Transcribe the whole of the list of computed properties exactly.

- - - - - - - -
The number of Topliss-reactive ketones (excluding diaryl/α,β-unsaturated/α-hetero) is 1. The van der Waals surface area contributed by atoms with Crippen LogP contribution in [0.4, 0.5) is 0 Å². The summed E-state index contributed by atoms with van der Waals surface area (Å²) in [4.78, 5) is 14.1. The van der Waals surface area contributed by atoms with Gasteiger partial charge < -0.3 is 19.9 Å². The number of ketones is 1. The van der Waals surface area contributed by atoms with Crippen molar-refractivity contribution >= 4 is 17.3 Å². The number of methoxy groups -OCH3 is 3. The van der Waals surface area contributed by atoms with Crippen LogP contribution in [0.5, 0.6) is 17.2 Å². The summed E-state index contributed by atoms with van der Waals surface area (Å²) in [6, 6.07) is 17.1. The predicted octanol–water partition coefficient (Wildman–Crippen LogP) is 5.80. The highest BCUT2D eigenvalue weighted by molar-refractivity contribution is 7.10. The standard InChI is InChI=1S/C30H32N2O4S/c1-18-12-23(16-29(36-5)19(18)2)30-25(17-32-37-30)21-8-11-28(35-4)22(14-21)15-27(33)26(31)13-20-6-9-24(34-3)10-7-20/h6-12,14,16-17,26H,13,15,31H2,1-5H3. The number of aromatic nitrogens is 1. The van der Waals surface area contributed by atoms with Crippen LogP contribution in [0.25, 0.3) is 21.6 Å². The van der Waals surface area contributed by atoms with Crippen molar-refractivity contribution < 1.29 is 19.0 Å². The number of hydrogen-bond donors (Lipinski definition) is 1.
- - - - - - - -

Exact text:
The number of Topliss-reactive ketones (excluding diaryl/α,β-unsaturated/α-hetero) is 1. The van der Waals surface area contributed by atoms with Crippen LogP contribution in [0.4, 0.5) is 0 Å². The summed E-state index contributed by atoms with van der Waals surface area (Å²) in [4.78, 5) is 14.1. The van der Waals surface area contributed by atoms with Gasteiger partial charge < -0.3 is 19.9 Å². The number of ketones is 1. The van der Waals surface area contributed by atoms with Crippen molar-refractivity contribution >= 4 is 17.3 Å². The number of methoxy groups -OCH3 is 3. The van der Waals surface area contributed by atoms with Crippen LogP contribution in [0.5, 0.6) is 17.2 Å². The summed E-state index contributed by atoms with van der Waals surface area (Å²) in [6, 6.07) is 17.1. The predicted octanol–water partition coefficient (Wildman–Crippen LogP) is 5.80. The highest BCUT2D eigenvalue weighted by molar-refractivity contribution is 7.10. The standard InChI is InChI=1S/C30H32N2O4S/c1-18-12-23(16-29(36-5)19(18)2)30-25(17-32-37-30)21-8-11-28(35-4)22(14-21)15-27(33)26(31)13-20-6-9-24(34-3)10-7-20/h6-12,14,16-17,26H,13,15,31H2,1-5H3. The number of aromatic nitrogens is 1. The van der Waals surface area contributed by atoms with Crippen LogP contribution in [0.25, 0.3) is 21.6 Å². The van der Waals surface area contributed by atoms with Crippen molar-refractivity contribution < 1.29 is 19.0 Å². The number of hydrogen-bond donors (Lipinski definition) is 1.